Moral grandeur, too. The word "compromise," although so necessary in daily practical politics, was not part of his vocabulary. Something was just and had to be done, or it was unjust and therefore unacceptable. I suspect that one of his great consolations, after the ordeals he had to endure, was that, once he was deprived of the duties of his charge, he could permit himself the luxury of being entirely himself. But this did not prevent him from following, with anxiety and pessimism, the compromises, the  acts of cowardice and dishonesty, or simply the weaknesses of certain politicians. He deeply loved Belgium, remaining bound to it by his constitutional oath, and he suffered to see it more and more divided. 
Curiosity, finally, for all the things of nature.
Happy those who had the privilege of participating in one of those rare moments when the King let himself go, talking about his expeditions, his research, his reading.
Happy those who had the honor to explain their work to him and answer his questions, always pertinent and well-informed. Happy those who were able to see the innumerable journals where he noted, throughout his life, in a handwriting admirable for its refinement and regularity, everything that had interested him, and also, sadly! -  everything that had disappointed or tormented him. 
Yes, the Sovereign who died ten years ago now was a grand seigneur. He was also a deeply human, generous person, knowing neither hatred, nor cruelty, nor the thirst for vengeance, while remaining scrupulously upright, honest and intransigent on principles. 
(cited by Michel Verwilghen in Le mythe d'Argenteuil)  

Friday, December 11, 2009

The Man Who Would Not Be King

I always find it interesting to consider alternate historical scenarios...Prince Leopold of Saxe-Coburg-Gotha was by no means the only candidate for the newly established Belgian throne in 1831. Prior to Leopold's election, for example, the Belgian National Congress offered the crown to Louis, Duc de Nemours, second son of King Louis-Philippe of France. During the Belgian Revolution, the Duc de Nemours had accompanied the French army that aided in the overthrow of Dutch rule. His eldest sister, Louise-Marie, would become Belgium's first queen consort in 1832. But imagine if the Orléans prince had become the country's first king? Belgium would likely have become a mere vassal of France. This is exactly the outcome the British feared. By threatening war if the Duc de Nemours became King of the Belgians, they compelled Louis-Philippe to decline the throne for his son.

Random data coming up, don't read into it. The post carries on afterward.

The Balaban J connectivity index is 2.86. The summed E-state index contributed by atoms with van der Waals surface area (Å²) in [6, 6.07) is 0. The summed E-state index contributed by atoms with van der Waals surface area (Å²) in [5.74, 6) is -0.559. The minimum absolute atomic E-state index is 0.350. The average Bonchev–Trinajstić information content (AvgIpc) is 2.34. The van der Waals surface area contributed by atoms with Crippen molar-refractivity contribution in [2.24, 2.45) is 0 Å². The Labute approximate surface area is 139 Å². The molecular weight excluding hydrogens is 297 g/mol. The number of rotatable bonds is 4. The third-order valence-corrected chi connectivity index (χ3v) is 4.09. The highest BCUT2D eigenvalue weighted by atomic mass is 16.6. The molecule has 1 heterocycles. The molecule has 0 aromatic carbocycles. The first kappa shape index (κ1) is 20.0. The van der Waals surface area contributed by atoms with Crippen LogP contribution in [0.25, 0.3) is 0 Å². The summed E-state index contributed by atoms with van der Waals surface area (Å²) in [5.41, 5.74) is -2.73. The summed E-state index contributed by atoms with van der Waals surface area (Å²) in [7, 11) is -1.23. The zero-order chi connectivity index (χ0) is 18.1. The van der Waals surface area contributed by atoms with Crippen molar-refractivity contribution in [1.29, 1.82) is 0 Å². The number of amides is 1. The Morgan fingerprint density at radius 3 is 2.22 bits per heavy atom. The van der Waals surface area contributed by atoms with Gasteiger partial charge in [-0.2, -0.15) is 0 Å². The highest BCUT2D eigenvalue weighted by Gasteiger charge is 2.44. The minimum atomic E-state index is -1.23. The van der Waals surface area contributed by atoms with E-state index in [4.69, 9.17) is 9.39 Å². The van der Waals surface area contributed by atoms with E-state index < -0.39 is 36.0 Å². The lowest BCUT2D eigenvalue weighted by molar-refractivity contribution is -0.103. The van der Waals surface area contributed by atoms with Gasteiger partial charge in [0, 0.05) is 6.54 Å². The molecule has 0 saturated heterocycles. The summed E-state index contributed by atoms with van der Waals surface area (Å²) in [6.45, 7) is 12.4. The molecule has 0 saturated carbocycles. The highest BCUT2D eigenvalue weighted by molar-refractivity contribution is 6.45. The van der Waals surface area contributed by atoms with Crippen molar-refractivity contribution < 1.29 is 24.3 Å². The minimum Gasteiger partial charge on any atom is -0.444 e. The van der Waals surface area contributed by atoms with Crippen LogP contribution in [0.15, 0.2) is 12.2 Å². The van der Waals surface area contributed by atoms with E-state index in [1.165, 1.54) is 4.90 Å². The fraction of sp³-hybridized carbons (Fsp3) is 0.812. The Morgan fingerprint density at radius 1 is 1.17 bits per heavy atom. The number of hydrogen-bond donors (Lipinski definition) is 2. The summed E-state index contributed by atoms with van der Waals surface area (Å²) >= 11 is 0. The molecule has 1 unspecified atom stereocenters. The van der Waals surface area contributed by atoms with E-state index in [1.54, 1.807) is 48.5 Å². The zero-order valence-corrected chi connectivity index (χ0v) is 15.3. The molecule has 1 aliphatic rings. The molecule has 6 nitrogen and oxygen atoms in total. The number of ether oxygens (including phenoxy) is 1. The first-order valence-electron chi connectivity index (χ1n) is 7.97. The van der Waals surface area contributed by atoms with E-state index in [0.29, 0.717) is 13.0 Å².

Thursday, December 10, 2009

Death of Leopold I

On December 10, 1865, the first King of the Belgians, Leopold of Saxe-Coburg-Gotha, died after a lingering illness. Although he had ruled a predominantly Catholic country for over 30 years, he remained firmly Protestant to the end. Charles d'Ydewalle, biographer of Leopold's grandson, King Albert I, gives a melancholy account of Leopold's passing:
The death-bed of Leopold I was a sad one, with something puritanical and cold about it. In his death agony, he called: "Charlotte...Charlotte..." but no one knew whether he was calling to his daughter, the Empress of Mexico, or to that first Charlotte of Claremont and those enchanted years whose happy memories once more unfolded before his darkening eyes.
"Do you regret the sins you have committed, Sire?" asked his daughter-in-law. He sighed heavily, and answered: "Yes..."
"In the name of the love you bear for the Queen's memory," went on the wife of Leopold II, "will you not be converted to her religion so that you may meet her again in Heaven?"
"Nein..." he whispered.
Thus died the first King of the Belgians.
The same day, the Monitor eulogized the deceased Sovereign, whose political and diplomatic abilities had secured Belgium's place among the independent nations of Europe and had won him the title "Nestor of Kings."
Brussels, December 10, 1865.
An immediate mourning is about to spread over Belgium.